Synergy between public health and veterinary services to deliver human and animal health interventions in rural low income settings
Schelling, Esther
This article argues that the collaboration between public health and veterinary services could increase coverage of essential health interventions for people and livestock in remote rural areas. British Medical Journal BMJ 2005, No. 331, pp. 1264-1267 Download from: British Medical Journal BMJ
Brucellosis and Q-fever seroprevalences of nomadic pastoralists and their livestock in Chad
Schelling, Esther
"As a part of a research-and-action partnership between public health and veterinary medicine, the relationships between the seroprevalences of brucellosis and Q-fever in humans and livestock were evaluated in three nomadic communities of Chad (Fulani cattle breeders, and Arab camel and cattle breeders). Nomad camps were visited between April 1999 and April 2000. A total of 860 human and 1637 animal sera were tested for antibodies against Brucella spp., and 368 human and 613 animal sera for Coxiella burnetii. The same indirect ELISA was used for livestock and human sera, and the test characteristics for its use on human sera were evaluated. Twenty-eight people were seropositive for brucellosis (seroprevalence 3.8%). Brucella seroprevalence was higher in cattle (7%) than other livestock, and brucellosis seropositivity was a significant factor for abortion in cattle (OR=2.8). No correlation was found between human brucellosis serostatus and camp proportions of seropositive animals. [...]" Preventive Veterinary Medicine 2003, Vol. 61, No. 4, pp. 279-293 Available from: ScienceDirect
Livestock Diseases and Human Health
Zinsstag, Jakob
"Two decades ago, the U.S. epidemiologist Calvin Schwabe coined a phrase--"the one medicine"--to focus attention on the commonality of human and veterinary health interests.* The underlying concept is traceable to the late 19th century, in contributions of the German pathologist and architect of social medicine Rudolf Virchow. Recent events have brought the relationship between animal and human health into much sharper focus than even public health and veterinary health specialists might have predicted. [...]" >>more Science 2001, Vol. 294. no. 5542, p. 477 Available from: Science Magazine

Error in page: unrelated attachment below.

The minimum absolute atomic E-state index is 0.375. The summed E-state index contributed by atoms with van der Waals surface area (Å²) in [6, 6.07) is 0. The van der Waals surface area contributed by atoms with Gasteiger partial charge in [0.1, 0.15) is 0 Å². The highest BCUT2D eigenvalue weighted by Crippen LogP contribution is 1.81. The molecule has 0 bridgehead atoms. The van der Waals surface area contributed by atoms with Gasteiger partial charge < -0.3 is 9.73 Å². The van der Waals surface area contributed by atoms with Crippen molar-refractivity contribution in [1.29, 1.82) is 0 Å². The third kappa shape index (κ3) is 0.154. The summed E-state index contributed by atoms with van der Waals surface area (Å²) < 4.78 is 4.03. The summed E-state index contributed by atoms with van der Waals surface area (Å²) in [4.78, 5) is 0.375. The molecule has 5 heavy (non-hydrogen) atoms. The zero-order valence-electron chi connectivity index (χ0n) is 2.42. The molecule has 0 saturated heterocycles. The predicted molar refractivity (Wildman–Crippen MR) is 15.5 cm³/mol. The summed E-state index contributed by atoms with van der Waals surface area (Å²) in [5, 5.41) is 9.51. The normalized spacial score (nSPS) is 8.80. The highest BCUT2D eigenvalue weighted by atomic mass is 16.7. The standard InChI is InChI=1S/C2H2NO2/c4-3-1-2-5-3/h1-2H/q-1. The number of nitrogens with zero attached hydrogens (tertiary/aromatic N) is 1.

Animal Health Research
Zinsstag, Jakob
"Today's intimate and rapid global interconnections mean that uncontrolled infectious diseases in one part of the world threaten animal and public health everywhere. The good news is that animal health sciences are technologically better equipped than ever before for detecting new disease outbreaks almost in real time. The bad news is that despite this, there is a daunting gap in converting these advances into effective actions and policies, particularly in developing countries. What can be done to remedy this lack of cohesion? [...]" >>more Science 2007, Vol. 315, No. 5816, p. 1193 Availabel from: Science Magazine